MacDirectory Magazine

Winter-Spring 2010 (#44)

MacDirectory magazine is the premiere creative lifestyle magazine for Apple enthusiasts featuring interviews, in-depth tech reviews, Apple news, insights, latest Apple patents, apps, market analysis, entertainment and more.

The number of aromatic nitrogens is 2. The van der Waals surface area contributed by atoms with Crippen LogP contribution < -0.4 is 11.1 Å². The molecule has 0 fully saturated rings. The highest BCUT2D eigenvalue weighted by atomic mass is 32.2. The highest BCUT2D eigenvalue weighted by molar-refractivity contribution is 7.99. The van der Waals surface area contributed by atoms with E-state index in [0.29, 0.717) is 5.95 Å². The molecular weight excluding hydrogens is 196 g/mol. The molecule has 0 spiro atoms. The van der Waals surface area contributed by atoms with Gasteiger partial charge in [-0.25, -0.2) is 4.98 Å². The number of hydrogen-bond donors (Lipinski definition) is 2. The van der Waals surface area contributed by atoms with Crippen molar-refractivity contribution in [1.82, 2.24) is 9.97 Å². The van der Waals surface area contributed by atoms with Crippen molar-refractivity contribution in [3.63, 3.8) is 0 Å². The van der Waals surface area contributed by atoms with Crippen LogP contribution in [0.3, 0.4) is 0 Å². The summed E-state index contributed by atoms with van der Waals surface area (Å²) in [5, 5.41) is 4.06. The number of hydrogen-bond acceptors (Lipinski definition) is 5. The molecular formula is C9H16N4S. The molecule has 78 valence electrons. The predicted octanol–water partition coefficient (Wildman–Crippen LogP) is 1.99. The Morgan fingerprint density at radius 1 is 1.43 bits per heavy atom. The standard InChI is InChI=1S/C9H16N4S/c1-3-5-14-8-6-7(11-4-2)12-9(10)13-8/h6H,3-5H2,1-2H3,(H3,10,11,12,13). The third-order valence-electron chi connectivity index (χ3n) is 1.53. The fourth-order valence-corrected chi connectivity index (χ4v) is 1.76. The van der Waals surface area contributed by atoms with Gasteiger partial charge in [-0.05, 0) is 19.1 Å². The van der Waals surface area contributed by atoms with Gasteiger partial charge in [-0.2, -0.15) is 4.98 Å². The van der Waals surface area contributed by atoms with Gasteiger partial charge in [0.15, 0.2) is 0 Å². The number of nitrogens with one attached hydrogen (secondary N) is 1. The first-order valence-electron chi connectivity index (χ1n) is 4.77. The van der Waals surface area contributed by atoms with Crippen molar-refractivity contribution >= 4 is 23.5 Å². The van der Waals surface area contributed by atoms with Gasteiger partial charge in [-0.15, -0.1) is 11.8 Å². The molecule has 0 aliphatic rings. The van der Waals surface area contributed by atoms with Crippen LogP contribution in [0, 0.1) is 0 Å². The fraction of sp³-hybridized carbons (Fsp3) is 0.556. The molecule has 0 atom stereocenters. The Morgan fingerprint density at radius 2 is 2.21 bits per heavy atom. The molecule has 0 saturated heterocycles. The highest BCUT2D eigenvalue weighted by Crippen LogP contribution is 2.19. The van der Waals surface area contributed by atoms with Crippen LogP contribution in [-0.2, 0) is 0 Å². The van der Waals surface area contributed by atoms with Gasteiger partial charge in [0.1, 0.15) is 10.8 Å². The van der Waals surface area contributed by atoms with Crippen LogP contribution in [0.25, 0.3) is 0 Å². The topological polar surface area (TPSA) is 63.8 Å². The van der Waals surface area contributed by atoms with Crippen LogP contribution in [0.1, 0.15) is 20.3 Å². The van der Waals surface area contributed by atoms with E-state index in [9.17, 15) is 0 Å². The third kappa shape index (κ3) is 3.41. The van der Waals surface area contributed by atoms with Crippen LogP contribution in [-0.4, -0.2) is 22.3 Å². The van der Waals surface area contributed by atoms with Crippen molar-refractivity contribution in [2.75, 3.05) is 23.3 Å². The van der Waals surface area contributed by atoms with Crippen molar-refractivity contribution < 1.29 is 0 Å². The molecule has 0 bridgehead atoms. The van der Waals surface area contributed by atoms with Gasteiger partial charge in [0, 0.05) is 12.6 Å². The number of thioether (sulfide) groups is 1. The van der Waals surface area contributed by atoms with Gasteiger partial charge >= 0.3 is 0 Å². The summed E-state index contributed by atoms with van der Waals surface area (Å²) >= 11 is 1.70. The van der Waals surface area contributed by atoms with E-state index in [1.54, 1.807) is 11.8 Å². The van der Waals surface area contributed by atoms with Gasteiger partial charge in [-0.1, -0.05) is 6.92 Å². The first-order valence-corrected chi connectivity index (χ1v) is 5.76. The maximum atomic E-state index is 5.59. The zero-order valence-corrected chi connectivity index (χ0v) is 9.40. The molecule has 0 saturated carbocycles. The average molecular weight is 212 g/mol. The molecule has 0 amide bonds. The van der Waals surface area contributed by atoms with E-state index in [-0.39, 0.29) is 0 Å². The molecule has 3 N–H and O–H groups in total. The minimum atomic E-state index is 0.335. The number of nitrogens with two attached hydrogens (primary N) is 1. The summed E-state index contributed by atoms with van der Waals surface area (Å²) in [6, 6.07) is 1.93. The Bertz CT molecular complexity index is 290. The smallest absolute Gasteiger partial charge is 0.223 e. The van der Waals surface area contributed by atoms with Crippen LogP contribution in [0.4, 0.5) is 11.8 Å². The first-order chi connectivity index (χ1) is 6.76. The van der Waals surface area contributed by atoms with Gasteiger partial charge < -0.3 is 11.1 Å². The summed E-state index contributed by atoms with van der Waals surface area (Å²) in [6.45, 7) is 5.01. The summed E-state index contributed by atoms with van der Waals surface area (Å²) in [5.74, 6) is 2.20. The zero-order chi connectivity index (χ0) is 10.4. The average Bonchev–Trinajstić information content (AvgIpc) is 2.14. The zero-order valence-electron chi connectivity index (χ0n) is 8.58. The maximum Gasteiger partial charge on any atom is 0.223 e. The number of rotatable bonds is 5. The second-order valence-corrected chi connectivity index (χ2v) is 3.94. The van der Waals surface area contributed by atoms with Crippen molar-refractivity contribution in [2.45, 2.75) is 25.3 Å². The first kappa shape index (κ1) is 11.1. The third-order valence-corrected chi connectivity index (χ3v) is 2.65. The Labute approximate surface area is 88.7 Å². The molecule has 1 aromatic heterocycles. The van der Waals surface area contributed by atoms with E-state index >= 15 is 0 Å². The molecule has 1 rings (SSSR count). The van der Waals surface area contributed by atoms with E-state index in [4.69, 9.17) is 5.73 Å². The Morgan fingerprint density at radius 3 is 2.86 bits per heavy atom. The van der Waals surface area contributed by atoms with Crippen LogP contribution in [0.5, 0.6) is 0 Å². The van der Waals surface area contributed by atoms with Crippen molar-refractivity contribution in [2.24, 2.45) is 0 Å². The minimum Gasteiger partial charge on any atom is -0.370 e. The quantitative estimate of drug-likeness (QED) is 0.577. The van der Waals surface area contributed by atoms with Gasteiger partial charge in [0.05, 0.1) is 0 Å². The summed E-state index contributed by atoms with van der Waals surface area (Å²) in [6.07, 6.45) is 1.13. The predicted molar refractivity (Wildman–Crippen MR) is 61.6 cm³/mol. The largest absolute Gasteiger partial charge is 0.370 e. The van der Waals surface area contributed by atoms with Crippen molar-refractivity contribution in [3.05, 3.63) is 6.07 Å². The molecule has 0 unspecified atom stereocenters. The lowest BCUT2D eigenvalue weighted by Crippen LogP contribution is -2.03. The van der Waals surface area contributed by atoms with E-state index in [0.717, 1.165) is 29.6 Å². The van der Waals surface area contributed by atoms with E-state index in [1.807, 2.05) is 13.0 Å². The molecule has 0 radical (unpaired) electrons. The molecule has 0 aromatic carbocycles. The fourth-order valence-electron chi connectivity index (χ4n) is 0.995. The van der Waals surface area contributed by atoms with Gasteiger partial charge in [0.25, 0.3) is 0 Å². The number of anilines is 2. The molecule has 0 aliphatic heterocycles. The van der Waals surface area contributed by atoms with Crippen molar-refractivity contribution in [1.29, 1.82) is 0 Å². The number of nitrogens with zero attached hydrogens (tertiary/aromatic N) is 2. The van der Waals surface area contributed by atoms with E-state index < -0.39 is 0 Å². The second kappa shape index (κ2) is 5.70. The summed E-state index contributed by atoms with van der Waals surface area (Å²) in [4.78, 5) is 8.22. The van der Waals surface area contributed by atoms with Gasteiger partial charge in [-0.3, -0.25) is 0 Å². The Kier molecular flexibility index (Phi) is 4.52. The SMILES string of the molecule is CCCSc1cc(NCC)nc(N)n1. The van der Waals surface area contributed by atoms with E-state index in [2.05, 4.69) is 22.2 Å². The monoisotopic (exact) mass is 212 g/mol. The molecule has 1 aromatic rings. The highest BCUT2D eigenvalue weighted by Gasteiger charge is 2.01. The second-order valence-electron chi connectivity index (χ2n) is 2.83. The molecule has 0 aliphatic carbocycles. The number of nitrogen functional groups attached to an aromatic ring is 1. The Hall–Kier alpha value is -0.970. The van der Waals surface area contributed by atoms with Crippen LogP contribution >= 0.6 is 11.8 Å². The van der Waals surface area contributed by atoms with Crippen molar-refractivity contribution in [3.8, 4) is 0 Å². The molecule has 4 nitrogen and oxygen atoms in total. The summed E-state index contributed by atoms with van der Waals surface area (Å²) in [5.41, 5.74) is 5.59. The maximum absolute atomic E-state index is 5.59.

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54 MacDirectory INTERVIEW MacDirectory > How was technology used to develop Eigenharp? Eigenlabs > There are two big areas. Sensor technology in the physical instrument, now the subject of seven patents, and a whole new approach to music software that removes the need for a typewriter keyboard and mouse, freeing the musician to play like a musician on stage. MD > What was the biggest developmental challenge? E > Hard to say, there were so many. On the hardware front there was the understanding the ergonomics of playing followed by the new sensor technology (which took years to get right). On the software front it's a little weirder -- it was figuring out exactly what a "note" was. This sounds obvious to most people, but it isn't. MIDI succeeds by making some large simplifying assumptions here. They have served us well for 30 years, but we still aren't seeing people play the violin via MIDI, and the reason for that took us a while to understand. We finally succeeded in developing a data and communications model that solved these problems, but it took a while. And of course, from the interface point of view, it was removing the need for a typewriter keyboard, mouse and screen whilst at the same time empowering musicians to do radical new things. MD > How long does it take for an average user to learn and play Eigenharp? E > Finlay (one of our in-house musicians) played his first public demo, to a discerning audience, all musicians and journalists, inside six weeks. He's a good musician to start with (piano player) so perhaps that's not a standard example. My daughter, who's eight, is playing along with me on an Alpha now when I play the guitar. Took her a few hours (maybe two or three at the outside) to get the hang of it. Children seem to be able to get to grips with it even faster than adults, as they don't have any preconceived ideas. We tried to design things so that the experience would be like that of learning the piano or guitar, not the violin. A couple of weeks on guitar and you can be banging out tunes and having fun, and it still rewards 20 years of practice. Most attempts at modern instruments tend to fail at one end or the other of this learning curve, either too hard to start or they lack the depth for sustained learning. We think EIGENLABS > THE NEW MACHINE'S GOT SOUL

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